2) In the case of the big studios, institutional inertia and office politics can also play a role. I don't if you've ever worked for a big corporation, but if you have you may have had the experience of trying to convince your boss and co-workers to change long-established procedures. If you've had this experience you may also know that it's often like hitting your head against a brick wall repeatedly. Sometimes change can require lots of patience, lots of careful persuasion and lots and lots of memos and meetings. And sometimes you may have a supervisor who is too stubborn and too set in his ways to ever change and you just have to wait until they are promoted, transferred or downsized. Well the home video divisions of the big studios are not immune to this dynamic. Take Universal, a huge number of their Blu-Ray releases of older catalog films have one flaw, which is the needless application of DNR. BUCK PRIVATES, THE DEER HUNTER, ALL QUIET ON THE WESTERN FRONT, SPARTACUS and many more, they would all be great restorations except for the DNR use. The use of DNR on Universal's catalog titles is so consistent no matter what staff member produces the release that it's clearly the result of a policy decision made by somebody higher up in the company. And what are you going to do about that if you don't outrank them? You can try to change their mind or you can wait them out, but at the end of the day they have the final say.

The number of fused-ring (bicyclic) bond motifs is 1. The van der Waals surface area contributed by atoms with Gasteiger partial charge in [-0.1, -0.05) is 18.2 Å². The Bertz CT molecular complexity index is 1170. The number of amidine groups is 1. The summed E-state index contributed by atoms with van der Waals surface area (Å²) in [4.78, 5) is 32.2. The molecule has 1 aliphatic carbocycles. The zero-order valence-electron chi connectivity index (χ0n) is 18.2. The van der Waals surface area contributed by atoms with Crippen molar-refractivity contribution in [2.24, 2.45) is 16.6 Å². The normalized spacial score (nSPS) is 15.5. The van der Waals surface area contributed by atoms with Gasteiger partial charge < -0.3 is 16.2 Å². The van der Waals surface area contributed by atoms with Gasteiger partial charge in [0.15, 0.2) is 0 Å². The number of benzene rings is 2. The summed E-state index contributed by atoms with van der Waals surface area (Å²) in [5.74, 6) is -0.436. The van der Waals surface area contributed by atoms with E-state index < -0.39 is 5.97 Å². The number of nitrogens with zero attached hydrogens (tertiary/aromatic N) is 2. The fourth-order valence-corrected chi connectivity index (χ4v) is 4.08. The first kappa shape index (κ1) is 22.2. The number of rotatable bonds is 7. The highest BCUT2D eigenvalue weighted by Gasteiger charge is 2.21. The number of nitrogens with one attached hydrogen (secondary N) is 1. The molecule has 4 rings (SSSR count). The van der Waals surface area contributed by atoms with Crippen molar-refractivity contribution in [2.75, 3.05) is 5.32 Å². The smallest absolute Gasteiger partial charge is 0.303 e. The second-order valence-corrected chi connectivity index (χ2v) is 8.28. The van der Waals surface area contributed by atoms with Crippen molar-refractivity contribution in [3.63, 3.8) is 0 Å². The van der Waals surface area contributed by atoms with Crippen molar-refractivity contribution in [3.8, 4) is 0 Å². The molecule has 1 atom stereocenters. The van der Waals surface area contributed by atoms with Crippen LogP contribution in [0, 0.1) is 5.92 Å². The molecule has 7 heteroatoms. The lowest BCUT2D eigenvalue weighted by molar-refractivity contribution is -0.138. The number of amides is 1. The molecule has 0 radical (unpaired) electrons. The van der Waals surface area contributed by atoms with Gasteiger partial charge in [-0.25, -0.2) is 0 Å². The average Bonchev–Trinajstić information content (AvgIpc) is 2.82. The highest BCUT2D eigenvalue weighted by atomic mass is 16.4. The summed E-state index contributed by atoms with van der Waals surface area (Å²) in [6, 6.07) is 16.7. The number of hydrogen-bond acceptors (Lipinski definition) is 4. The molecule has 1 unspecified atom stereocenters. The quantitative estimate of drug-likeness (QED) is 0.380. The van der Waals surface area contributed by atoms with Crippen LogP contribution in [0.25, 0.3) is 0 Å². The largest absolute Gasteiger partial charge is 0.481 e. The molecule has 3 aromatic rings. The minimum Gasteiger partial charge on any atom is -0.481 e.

3) What the fans want out of a release changes as the technology changes. Despite all of the griping, home video companies do pay attention to what their customers want. Many times they don't act on that information, but they do pay attention. And what customers want has changed as the level of film literacy within the fan community has increased over the years, film fans are much more sophisticated now and much more knowledgeable about film technology and the history of things like aspect ratios. I'll give you an example, film grain. During the days of analog technology VHS tapes had such a low resolution that film grain was not very apparent. In fact, I only remember a handful of VHS releases that looked particularly grainy. Then DVD comes along with its higher resolution and it brought out a lot of the grain. You can read the reviews if you don't remember, you can read many of the reviews that I myself wrote for this site. Every reviewer was complaining about grain at one point, people didn't want the grain, everyone wanted it filtered out. Of course DVD was still low-res enough that you could get rid of a lot of grain while still hiding the waxiness that resulted, and the vagaries of MPEG-2 even made that a desirable option. Then Blu-Ray, with its superiors codecs and higher resolution, forced a re-evaluation of that belief. Now fans want the grain, and they realize that grain is an essential part of a natural film image.